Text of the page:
I’m Ready to Admit I Haven’t Read The Year of Magical Thinking
February 11, 2022 § 16 Comments
By Catherine Lanser
I consider myself a creative nonfiction writer. I’ve been reading and studying the form for more than 10 years, but until recently, I was hiding a secret. I had never read much Joan Didion.
My Good Reads list says I started reading The Year of Magical Thinking in 2009 but quit after a few pages. It didn’t seem to have anything to do with me. Her dense writing made me feel self-conscious, as if I wasn’t good enough, the same way a woman I used to volunteer for did.
“Evelyn” was the head of an educational nonprofit, and I was helping her lay out her quarterly magazine. She dropped names of people in her movement and at the local university in the same way I thought Didion would. Evelyn’s large sunglasses and smart matching suits with twin sets looked very 1960s to my 1990s eyes and similar to Didion’s favored clothing on publicity photos.
It had been years since I snuck over to Evelyn’s house to drop off the last proofs at her doorstep. I thought of her when I saw her obituary in 2021 and again this fall, a few months before Didion’s death, when I finally read the book.
This time, after struggling through the opening pages, which describe how the first lines were drafted, I continued on. Now older and married, I did have something in common with the author.
I had almost lost my spouse to a heart attack only three years after we were married in 2014. At 47, he was three years older than his father had been when he had his first heart attack. Her text still felt heavy but I continued reading.
Since 2009 I’ve read nearly every memoir about death, illness and grieving as I wrote my manuscript about my father’s stroke and my brain tumor. Though Didion was bereft at the loss of her husband John, I could think of a stack of books that felt more heartbreaking.
The lines I highlighted are clinical and focused. Didion tells us she wrote the book not to explain her feelings, but to understand her husband’s death. She explains how words, which she has used her whole life to find meaning, failed her following John’s death. As the title suggests she begins to think like a child does, as if she can change the course of time and bring him back with her actions.
I think about Evelyn. During the time we worked together her husband faced and lost a battle with cancer. When I saw Evelyn months after the funeral in her home, his sweater remained draped over the back of the desk chair where it had always been. Over the remaining time I worked with Evelyn, the sweater never moved as if he might put it on at any minute. I compared it to my mother who cleaned out my dad’s closet, removing nearly everything in the five days between his death and the funeral. Didion talks about giving away her husband’s clothes but keeping his shoes because he would need them should he return.
I had practiced this sort of magical thinking in my life during my illness. First as a teen, when I told myself that if I didn’t tell anyone about the “spells” I had I could make them go away. Hiding them for eight years I imagined the other diseases they might be, such as dissociative identity disorder or schizophrenia, but still told no one.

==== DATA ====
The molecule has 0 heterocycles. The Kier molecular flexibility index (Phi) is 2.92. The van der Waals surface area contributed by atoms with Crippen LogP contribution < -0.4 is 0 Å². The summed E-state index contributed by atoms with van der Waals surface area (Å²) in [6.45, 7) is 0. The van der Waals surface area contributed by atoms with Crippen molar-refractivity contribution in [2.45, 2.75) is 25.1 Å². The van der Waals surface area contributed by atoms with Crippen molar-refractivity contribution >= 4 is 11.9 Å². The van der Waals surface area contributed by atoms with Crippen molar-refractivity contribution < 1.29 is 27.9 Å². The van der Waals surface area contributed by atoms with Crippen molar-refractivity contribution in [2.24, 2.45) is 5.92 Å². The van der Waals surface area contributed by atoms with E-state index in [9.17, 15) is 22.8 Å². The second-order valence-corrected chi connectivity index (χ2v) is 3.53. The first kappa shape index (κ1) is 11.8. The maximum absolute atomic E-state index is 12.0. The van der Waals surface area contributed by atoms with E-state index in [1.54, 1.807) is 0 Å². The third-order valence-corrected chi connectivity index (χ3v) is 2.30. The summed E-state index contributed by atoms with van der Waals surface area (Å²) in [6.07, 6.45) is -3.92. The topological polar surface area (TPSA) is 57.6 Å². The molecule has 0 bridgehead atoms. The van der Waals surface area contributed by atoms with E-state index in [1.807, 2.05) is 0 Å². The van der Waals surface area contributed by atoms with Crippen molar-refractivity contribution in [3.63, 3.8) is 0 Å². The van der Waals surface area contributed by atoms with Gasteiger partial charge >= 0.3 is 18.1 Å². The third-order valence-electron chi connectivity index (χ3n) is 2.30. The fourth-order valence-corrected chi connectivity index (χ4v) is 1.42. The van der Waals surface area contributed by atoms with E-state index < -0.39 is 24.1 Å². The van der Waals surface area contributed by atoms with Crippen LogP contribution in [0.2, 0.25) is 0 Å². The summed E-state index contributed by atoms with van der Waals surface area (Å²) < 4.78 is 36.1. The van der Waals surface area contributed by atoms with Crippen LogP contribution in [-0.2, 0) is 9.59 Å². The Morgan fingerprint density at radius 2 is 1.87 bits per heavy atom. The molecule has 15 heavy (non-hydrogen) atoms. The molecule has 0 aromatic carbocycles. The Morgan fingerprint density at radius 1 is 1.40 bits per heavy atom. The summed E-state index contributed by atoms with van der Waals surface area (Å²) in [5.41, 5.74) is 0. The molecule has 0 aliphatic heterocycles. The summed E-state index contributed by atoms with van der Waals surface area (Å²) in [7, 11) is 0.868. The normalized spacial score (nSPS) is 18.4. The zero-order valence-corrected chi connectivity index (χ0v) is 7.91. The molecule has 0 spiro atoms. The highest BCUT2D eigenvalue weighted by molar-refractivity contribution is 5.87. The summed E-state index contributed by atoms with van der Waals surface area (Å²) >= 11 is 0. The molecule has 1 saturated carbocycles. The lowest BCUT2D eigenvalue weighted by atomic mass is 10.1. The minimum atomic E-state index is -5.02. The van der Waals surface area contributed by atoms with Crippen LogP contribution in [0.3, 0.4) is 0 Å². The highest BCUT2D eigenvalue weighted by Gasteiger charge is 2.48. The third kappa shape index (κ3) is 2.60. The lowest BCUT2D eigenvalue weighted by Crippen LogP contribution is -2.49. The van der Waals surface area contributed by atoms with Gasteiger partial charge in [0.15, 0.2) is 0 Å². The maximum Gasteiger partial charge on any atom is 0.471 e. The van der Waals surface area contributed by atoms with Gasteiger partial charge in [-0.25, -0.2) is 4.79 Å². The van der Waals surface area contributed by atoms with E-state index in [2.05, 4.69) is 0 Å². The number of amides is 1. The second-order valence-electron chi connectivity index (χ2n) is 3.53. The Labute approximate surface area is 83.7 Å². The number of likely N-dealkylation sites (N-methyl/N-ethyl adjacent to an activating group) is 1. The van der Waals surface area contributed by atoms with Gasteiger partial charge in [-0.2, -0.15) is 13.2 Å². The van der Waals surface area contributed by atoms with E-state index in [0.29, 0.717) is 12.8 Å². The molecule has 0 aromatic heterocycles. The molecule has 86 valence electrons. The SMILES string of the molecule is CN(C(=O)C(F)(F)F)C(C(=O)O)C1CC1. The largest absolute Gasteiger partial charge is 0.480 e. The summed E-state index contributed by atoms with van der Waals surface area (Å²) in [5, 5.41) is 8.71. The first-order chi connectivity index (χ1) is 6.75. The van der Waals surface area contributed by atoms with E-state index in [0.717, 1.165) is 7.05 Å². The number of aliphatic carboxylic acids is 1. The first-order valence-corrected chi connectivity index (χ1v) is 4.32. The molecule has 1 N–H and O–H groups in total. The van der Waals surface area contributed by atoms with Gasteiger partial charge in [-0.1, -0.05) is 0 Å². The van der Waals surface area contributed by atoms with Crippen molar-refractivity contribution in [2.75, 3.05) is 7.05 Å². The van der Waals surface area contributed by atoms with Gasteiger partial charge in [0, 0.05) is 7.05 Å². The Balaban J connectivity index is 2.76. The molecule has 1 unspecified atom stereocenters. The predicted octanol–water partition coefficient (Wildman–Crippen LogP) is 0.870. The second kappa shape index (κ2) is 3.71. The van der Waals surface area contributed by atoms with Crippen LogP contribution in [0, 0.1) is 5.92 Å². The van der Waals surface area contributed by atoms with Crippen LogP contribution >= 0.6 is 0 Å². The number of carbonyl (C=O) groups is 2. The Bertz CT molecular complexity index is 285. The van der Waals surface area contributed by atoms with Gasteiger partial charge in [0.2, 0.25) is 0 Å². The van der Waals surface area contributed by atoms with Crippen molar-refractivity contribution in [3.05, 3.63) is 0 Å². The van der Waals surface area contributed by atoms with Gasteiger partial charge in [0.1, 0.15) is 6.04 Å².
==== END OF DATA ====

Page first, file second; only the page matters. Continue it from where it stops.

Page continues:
I also practiced this outcome-based imagination after I learned the spells were seizures caused by a brain tumor. When my dad suffered a stroke only a few years after my brain surgery to remove a tumor from my temporal lobe I wondered if it was my fault for not being thankful enough for surviving.
While Didion’s prose didn’t necessarily feel sad, she made me feel emotions I hadn’t in reading other memoirs. Near the end of the book I’ve circled large paragraphs of text and scribbled notes between the line breaks. As I read it now, my heart catches.
She quotes the Episcopal litany: “as it was in the beginning, is now and ever shall be, world without end.” About a half page down she repeats the line and I have underlined the last three words, “world without end.”
Didion describes how she found this line as an antidote to meaninglessness as a child by interpreting it as a description of how the world’s geographic structures were always changing.
I remember this childhood prayer as a Catholic prayer I would say before I went to sleep. I began to recite it one night when I was about seven. I thought the lines would bring me comfort when I could not sleep. Instead, they left me in a state of terror.
As I said the words, I felt myself flying out from my body until I could see the endless universe of blackness surrounding me. It was the first time I understood death and eternity. Only later, did I learn that the out-of-body experience I felt could have been related to the temporal lobe seizures and migraines I soon began to have.
Didion thinks about this line as she contemplates the “unending absence” of grief. Again, she finds some comfort, finding that they mean we must let the dead go. As nature keeps on changing so do we.
I have thought about the place where my tumor was in my brain as the absence. It has remained a solid grey spot of unchanging size among the folds of my brain for almost 30 years. My cells die and are reborn. My brain reroutes and learns but this spot cannot grow.
Still, somehow, I do. I am not the same person I was when I hid my seizures. Or that didn’t know how to act around Evelyn. I am not the person who tried to read this book in 2009. I can admit that now.